The China Quarterly


Income Inequality and Distributive Justice: A Comparative Analysis of Mainland China and Hong Kong*

Xiaogang Wu


Over the past decades income inequality has been sharply increasing in both mainland China and Hong Kong, two Chinese societies that have distinct paths of institutional development. While previous studies on income inequality have attempted to document the trend and investigate its causes, this article focuses on people's perceptions of legitimate income inequality and how these perceptions are related to their attitude towards inequality. Analyses of data collected in separate population surveys in China (2005) and Hong Kong (2007) reveal a higher degree of tolerance of income inequality and a higher degree of perceived fairness of income distribution in Hong Kong than in the mainland. In both societies, such normative support for income inequality is positively associated with people's perceptions of opportunities.

Xiaogang Wu is associate professor of social science in the Hong Kong University of Science and Technology, and research fellow of sociology division, E-Institutes of Shanghai Universities, China. His research interests include social stratification and mobility, labour markets and economic sociology, and statistical methods. He currently studies the impact of Chinese economic reforms on educational stratification, social mobility and stratification dynamics in China since the mid-1990s, and self-employment and private entrepreneurship in China's economic transition.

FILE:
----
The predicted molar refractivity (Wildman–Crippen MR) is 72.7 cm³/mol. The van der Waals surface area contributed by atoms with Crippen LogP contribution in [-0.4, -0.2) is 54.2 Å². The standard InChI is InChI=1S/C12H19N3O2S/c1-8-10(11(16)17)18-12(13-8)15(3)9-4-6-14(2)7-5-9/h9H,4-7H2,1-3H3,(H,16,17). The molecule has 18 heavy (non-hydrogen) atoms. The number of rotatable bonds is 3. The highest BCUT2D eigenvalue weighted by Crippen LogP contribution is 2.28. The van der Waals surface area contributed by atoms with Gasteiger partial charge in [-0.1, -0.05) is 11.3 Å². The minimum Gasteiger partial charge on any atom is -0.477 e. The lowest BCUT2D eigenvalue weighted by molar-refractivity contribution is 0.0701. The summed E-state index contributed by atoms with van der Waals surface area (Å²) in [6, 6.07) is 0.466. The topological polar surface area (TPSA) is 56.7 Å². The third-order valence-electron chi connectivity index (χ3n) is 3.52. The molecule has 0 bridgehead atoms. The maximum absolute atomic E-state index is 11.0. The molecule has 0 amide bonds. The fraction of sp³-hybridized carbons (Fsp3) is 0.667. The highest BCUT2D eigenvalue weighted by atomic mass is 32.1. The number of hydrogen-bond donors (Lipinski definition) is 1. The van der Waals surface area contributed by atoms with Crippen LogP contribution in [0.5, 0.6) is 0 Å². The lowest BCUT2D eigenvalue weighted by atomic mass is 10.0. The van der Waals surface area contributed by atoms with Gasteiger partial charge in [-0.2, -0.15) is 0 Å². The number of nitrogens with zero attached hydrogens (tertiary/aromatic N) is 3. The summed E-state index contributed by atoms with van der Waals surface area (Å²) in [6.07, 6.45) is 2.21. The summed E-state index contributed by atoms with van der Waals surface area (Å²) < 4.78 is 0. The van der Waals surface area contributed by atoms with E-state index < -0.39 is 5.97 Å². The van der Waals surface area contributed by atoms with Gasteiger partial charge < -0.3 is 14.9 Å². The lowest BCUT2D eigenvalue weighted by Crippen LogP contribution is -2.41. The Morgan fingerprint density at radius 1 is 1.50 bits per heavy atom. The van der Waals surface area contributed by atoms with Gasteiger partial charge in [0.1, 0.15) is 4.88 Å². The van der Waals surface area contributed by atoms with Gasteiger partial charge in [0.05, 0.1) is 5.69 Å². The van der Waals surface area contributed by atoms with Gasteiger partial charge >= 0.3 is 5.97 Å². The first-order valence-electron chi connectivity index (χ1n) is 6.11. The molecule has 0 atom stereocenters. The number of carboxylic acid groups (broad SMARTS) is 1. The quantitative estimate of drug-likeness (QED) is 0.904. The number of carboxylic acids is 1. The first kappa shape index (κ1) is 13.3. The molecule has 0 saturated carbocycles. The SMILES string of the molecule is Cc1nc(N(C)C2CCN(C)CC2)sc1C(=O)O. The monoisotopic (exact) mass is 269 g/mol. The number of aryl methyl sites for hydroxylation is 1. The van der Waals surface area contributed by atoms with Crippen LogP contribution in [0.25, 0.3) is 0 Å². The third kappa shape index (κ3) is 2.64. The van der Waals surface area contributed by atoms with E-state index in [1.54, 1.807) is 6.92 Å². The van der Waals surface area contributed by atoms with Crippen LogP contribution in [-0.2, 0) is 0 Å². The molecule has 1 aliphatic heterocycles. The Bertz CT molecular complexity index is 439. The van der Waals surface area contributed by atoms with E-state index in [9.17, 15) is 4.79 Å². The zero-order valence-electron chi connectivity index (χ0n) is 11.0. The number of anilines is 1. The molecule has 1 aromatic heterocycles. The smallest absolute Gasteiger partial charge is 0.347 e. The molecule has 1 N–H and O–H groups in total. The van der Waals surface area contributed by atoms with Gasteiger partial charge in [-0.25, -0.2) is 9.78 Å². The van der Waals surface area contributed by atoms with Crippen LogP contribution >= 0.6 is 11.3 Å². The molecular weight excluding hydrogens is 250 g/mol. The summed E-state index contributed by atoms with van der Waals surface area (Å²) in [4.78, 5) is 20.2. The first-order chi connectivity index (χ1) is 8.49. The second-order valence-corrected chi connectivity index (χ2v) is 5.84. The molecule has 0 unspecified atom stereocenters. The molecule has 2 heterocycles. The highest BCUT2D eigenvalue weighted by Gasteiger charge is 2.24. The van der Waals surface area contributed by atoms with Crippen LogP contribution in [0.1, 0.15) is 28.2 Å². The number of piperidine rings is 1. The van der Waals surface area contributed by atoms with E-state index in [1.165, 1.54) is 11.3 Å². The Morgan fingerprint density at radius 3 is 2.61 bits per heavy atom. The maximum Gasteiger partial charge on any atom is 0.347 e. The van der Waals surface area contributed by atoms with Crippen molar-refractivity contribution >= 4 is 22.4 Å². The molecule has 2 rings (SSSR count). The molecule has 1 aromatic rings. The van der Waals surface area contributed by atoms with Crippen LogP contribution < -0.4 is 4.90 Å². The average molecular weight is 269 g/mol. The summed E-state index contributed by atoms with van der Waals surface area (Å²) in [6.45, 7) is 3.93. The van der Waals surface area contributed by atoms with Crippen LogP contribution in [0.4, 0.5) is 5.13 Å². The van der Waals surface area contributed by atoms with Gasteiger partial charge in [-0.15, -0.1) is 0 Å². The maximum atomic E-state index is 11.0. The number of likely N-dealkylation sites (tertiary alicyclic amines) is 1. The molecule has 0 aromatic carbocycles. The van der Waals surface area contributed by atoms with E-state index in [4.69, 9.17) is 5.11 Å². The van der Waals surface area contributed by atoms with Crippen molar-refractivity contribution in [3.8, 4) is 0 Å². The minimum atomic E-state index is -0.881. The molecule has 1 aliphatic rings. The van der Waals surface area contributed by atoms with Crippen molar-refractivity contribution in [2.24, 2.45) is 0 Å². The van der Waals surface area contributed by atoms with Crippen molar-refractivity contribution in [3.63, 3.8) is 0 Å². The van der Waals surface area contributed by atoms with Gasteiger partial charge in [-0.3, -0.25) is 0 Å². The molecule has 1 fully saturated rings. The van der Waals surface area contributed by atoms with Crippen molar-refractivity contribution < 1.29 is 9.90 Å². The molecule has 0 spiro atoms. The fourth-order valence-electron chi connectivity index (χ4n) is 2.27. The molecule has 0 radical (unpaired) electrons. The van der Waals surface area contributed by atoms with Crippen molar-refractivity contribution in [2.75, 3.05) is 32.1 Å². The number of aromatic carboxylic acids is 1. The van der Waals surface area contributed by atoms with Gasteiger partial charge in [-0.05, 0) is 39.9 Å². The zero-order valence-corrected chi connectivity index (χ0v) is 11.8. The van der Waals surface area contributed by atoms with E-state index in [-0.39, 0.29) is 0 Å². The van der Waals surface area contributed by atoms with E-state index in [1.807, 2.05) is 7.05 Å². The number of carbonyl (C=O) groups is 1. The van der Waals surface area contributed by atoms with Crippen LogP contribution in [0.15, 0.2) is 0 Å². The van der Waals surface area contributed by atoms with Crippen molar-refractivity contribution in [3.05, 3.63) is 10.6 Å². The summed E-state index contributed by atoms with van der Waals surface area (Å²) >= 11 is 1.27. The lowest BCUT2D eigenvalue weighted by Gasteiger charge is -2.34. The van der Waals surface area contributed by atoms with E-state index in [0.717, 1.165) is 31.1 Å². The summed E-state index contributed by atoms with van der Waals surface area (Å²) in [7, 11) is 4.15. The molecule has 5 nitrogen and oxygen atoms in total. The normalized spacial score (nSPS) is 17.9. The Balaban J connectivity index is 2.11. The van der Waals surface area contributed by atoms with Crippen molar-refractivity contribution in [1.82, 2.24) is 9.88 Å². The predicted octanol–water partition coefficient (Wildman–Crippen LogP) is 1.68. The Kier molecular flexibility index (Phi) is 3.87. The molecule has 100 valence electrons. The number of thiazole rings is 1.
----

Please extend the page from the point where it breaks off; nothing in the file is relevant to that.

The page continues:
* This article was presented at the “Social Inequality and Social Mobility in Hong Kong” Conference at the Chinese University of Hong Kong, 14 March 2008. The author is grateful for financial support from the Hong Kong Research Grants Council via a Public Policy Research Fund (HKUST6003-PPR20051) for the data collection in Hong Kong and a Competitive Earmarked Grant (HKUST6424/05H) for his research on social inequality in China.